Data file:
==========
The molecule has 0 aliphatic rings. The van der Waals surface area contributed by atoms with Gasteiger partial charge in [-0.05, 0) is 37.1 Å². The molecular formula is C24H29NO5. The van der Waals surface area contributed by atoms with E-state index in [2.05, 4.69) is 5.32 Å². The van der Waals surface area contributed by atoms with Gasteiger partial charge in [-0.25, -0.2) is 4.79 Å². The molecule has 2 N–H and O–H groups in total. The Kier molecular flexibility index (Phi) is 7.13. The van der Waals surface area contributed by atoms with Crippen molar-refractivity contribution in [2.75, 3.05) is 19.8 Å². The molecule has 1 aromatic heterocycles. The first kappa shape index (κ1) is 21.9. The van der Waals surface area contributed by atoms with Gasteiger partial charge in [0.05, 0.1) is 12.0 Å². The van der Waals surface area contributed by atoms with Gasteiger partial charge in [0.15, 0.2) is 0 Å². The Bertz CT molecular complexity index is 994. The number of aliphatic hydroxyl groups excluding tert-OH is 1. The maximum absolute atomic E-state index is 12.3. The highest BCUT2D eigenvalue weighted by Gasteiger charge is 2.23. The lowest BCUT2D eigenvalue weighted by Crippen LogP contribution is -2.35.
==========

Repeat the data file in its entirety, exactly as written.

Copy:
The molecule has 0 aliphatic rings. The van der Waals surface area contributed by atoms with Gasteiger partial charge in [-0.05, 0) is 37.1 Å². The molecular formula is C24H29NO5. The van der Waals surface area contributed by atoms with E-state index in [2.05, 4.69) is 5.32 Å². The van der Waals surface area contributed by atoms with Gasteiger partial charge in [-0.25, -0.2) is 4.79 Å². The molecule has 2 N–H and O–H groups in total. The Kier molecular flexibility index (Phi) is 7.13. The van der Waals surface area contributed by atoms with Crippen molar-refractivity contribution in [2.75, 3.05) is 19.8 Å². The molecule has 1 aromatic heterocycles. The first kappa shape index (κ1) is 21.9. The van der Waals surface area contributed by atoms with Gasteiger partial charge in [0.05, 0.1) is 12.0 Å². The van der Waals surface area contributed by atoms with Gasteiger partial charge in [0.15, 0.2) is 0 Å². The Bertz CT molecular complexity index is 994. The number of aliphatic hydroxyl groups excluding tert-OH is 1. The maximum absolute atomic E-state index is 12.3. The highest BCUT2D eigenvalue weighted by Gasteiger charge is 2.23. The lowest BCUT2D eigenvalue weighted by Crippen LogP contribution is -2.35.